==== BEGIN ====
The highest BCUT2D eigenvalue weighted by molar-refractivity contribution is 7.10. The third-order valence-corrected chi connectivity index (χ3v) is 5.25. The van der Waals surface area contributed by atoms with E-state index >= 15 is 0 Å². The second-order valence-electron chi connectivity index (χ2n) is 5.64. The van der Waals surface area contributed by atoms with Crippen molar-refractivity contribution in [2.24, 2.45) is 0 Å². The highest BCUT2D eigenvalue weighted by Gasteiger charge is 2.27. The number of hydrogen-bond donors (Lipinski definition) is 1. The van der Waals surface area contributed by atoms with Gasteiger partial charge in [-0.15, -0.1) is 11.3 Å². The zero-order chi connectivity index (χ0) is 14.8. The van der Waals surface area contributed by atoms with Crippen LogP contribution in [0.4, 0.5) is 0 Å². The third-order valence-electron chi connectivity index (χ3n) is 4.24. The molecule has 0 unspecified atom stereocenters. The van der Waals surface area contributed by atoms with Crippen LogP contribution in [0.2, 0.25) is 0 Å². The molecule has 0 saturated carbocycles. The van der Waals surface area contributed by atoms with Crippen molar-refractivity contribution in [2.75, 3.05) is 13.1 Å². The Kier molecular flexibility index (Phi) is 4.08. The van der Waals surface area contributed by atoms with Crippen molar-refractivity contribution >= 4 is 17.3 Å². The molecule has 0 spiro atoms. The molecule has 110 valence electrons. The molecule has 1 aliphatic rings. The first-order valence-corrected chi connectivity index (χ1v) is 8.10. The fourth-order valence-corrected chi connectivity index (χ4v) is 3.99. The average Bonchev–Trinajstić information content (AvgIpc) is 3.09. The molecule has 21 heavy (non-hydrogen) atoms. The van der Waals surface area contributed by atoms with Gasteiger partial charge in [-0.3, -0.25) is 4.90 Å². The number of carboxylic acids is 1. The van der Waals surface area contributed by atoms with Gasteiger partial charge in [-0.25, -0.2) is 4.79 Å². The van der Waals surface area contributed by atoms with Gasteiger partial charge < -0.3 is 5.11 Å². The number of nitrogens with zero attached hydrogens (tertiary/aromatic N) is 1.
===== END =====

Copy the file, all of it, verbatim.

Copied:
The highest BCUT2D eigenvalue weighted by molar-refractivity contribution is 7.10. The third-order valence-corrected chi connectivity index (χ3v) is 5.25. The van der Waals surface area contributed by atoms with E-state index >= 15 is 0 Å². The second-order valence-electron chi connectivity index (χ2n) is 5.64. The van der Waals surface area contributed by atoms with Crippen molar-refractivity contribution in [2.24, 2.45) is 0 Å². The highest BCUT2D eigenvalue weighted by Gasteiger charge is 2.27. The number of hydrogen-bond donors (Lipinski definition) is 1. The van der Waals surface area contributed by atoms with Gasteiger partial charge in [-0.15, -0.1) is 11.3 Å². The zero-order chi connectivity index (χ0) is 14.8. The van der Waals surface area contributed by atoms with Crippen LogP contribution in [0.4, 0.5) is 0 Å². The third-order valence-electron chi connectivity index (χ3n) is 4.24. The molecule has 0 unspecified atom stereocenters. The van der Waals surface area contributed by atoms with Crippen LogP contribution in [0.2, 0.25) is 0 Å². The molecule has 0 saturated carbocycles. The van der Waals surface area contributed by atoms with Crippen molar-refractivity contribution in [2.75, 3.05) is 13.1 Å². The Kier molecular flexibility index (Phi) is 4.08. The van der Waals surface area contributed by atoms with Crippen molar-refractivity contribution >= 4 is 17.3 Å². The molecule has 0 spiro atoms. The molecule has 110 valence electrons. The molecule has 1 aliphatic rings. The first-order valence-corrected chi connectivity index (χ1v) is 8.10. The fourth-order valence-corrected chi connectivity index (χ4v) is 3.99. The average Bonchev–Trinajstić information content (AvgIpc) is 3.09. The molecule has 21 heavy (non-hydrogen) atoms. The van der Waals surface area contributed by atoms with Gasteiger partial charge in [-0.3, -0.25) is 4.90 Å². The number of carboxylic acids is 1. The van der Waals surface area contributed by atoms with Gasteiger partial charge in [-0.25, -0.2) is 4.79 Å². The van der Waals surface area contributed by atoms with Gasteiger partial charge < -0.3 is 5.11 Å². The number of nitrogens with zero attached hydrogens (tertiary/aromatic N) is 1.